Because the two-day rally that ends last week is significant

Let’s say you wanted to design a program to lower inflation. Wouldn’t you do exactly what Federal Reserve Chairman Jerome Powell is doing? You would aggressively raise rates and I challenge you to say that he is not doing just that. You would ignore positive numbers like the weak consumer price index printed last week by sending Chris Waller – one of the more aggressive Fed governors – last weekend saying that interest rate hikes are far from over. You would not claim any wins, including the collapse of cryptocurrency exchange FTX, which filed for bankruptcy on Friday. You would remain silent, allowing investors to expect another 75 basis point hike, especially if retail sales this week exceed expectations.

There are many ways to measure a Fed boss. Most people who comment loudly and viscerally against the Fed tend to be rich people who want their wealth preserved, but somehow actually seem altruistic. Or people in the media see them as such because they are such highly valued bookings. This is probably why they are appreciated in the eyes of viewers.

The old me would say, “What a bunch of selfish bastards.” The new me simply says, “I know where they come from, but they are reckless.”

But let’s use this view as a litmus test. You must ask yourself where are all the rich punishers? Do they realize that Powell is tougher than they thought? I think so.

Their silence is stronger than their protests. Powell is the real deal and it’s not done until it softens our economy, shrinks our wallets, lowers our purchasing power, lowers our wages, and makes our assets cheaper. The good news so far: it’s doing all of this. The extraordinary news? It’s not hurting corporate earnings in the process. They are shining.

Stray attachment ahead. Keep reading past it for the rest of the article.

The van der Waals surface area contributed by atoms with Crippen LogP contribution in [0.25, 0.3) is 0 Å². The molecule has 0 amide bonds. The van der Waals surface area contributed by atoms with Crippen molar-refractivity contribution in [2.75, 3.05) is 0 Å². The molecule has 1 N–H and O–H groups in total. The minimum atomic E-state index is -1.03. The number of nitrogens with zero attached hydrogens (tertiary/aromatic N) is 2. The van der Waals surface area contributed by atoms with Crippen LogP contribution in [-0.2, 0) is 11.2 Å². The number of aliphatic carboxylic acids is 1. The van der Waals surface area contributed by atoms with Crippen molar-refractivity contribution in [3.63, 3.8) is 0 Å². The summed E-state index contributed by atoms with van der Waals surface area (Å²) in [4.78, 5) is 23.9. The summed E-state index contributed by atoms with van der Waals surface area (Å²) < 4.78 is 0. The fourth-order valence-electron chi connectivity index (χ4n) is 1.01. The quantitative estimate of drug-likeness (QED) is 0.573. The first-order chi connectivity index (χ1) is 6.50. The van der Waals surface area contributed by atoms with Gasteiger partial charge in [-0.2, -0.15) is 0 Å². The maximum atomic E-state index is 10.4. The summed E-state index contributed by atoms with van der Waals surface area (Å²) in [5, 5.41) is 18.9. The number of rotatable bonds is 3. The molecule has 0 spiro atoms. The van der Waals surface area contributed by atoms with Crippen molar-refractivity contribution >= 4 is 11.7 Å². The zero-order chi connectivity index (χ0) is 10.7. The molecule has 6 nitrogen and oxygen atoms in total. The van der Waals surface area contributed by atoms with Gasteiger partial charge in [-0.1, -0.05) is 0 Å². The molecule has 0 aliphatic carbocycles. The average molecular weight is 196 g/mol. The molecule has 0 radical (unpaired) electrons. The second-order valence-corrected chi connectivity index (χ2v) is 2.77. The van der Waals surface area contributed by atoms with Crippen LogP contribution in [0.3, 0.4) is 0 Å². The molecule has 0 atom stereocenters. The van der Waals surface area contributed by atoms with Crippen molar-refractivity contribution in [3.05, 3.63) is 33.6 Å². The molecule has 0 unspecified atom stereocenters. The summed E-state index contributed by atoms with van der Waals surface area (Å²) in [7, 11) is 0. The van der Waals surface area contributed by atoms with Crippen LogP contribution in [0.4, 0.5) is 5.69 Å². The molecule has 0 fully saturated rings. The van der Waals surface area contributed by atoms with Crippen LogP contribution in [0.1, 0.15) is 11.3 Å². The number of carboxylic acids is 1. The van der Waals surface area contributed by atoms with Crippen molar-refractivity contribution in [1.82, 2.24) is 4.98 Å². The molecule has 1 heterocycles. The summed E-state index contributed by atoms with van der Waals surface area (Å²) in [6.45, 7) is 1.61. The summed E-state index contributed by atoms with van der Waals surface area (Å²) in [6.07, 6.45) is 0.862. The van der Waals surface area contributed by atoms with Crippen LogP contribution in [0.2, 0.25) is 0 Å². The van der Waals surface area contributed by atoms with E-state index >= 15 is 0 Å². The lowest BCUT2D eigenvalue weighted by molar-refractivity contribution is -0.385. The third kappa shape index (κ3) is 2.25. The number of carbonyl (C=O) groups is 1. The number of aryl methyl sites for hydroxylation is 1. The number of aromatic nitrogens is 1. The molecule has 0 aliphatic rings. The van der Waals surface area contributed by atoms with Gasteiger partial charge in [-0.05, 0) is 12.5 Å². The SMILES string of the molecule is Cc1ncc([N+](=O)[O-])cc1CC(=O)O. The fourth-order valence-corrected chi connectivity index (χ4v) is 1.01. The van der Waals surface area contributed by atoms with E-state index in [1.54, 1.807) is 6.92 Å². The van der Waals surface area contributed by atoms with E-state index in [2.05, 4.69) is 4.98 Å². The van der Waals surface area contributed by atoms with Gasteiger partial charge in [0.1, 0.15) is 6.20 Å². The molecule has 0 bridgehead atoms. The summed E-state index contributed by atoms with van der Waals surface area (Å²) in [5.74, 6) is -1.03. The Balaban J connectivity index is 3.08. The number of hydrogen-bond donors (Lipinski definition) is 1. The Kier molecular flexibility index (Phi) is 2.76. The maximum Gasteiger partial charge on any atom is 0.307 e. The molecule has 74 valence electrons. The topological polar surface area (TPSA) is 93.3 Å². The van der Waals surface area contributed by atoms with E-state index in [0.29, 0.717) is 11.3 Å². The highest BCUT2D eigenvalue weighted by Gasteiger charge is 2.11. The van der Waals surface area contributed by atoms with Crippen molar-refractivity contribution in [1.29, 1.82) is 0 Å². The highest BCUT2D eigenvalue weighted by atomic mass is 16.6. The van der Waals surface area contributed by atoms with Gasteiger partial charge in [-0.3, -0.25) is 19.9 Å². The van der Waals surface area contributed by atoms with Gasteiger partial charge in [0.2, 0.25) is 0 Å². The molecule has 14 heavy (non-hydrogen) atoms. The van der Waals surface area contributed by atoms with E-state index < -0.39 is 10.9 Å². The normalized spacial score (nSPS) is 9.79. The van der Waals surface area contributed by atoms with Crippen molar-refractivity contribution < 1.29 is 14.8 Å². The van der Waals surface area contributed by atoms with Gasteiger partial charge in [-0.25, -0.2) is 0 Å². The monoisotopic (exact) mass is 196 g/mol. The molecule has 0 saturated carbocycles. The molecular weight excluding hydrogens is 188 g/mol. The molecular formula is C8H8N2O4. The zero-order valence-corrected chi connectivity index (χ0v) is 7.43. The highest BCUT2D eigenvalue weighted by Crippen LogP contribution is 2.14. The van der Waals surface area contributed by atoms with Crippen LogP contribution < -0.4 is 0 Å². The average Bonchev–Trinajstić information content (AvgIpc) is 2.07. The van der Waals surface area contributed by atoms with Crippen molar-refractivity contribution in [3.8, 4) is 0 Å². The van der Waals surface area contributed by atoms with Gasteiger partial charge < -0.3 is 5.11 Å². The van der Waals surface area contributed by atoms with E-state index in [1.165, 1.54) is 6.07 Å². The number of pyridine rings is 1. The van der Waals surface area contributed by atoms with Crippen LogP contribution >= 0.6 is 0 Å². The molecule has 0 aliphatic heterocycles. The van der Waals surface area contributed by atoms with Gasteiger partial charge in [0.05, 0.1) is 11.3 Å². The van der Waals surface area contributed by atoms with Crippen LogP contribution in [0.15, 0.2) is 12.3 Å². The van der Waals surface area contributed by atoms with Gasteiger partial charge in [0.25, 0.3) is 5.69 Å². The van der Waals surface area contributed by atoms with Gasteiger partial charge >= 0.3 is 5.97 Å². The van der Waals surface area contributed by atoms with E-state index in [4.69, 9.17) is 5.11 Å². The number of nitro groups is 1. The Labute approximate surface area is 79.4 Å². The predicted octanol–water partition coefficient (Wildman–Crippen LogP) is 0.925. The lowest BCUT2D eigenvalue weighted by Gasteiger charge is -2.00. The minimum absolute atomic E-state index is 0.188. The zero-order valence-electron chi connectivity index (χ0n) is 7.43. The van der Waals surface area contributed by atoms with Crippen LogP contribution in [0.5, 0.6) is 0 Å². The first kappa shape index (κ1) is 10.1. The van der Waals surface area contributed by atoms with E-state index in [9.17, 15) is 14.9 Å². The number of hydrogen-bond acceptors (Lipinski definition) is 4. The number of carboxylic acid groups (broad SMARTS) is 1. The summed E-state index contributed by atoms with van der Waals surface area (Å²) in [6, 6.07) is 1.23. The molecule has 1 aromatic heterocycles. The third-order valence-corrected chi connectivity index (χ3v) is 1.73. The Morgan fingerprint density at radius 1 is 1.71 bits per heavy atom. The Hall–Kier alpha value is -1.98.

Consider: Last Thursday and Friday they were consecutive winners, which is very rare in this one-year bear market. If you bought at market highs on Thursday, you are still up. I can count on one hand how many times this has happened since the peak.

Could it be as significant as many believe?

This is a tough question, because in order for the Fed to check all of its boxes, Powell needs wages to stabilize and this has not happened. He needs to see the weakness of the IPC beyond the handful of line items that have softened things up in last week’s reading. Above all, he needs to see our purchasing power diminished and, ultimately, we’re not there yet.

But let me throw you a weird curveball. An integral part of reducing spending power is speculation. Speculators spend too much because it is in their nature to borrow too much. What do we think then of the cryptocurrency collapse? How much money is really lost with cryptocurrencies? How big are the losses? I’m so sick of the nonsense of the Lehman moment (the collapse of Lehman Brothers in 2008 was the key moment of the 2008 subprime mortgage crisis). I don’t even like comparisons with the fall of Enron in 2001. As my late mother would say, comparisons are hateful: if she lived longer, she would say irrelevant.

What matters is that financial cataclysms such as the downfall of FTX CEO Sam Bankman-Fried cause people to re-evaluate wealth and spend less – and I don’t just mean those who have actually lost and will lose far more money in these often useless cryptocurrencies. .

Take it a step further: Another unknown is the amount of money invested in FAANG / M (Facebook, Apple, Amazon, Netflix, Google, Microsoft). If you’re in the S&P 500, you definitely feel punished, but if you’re primarily in FAANG / M, you feel broke.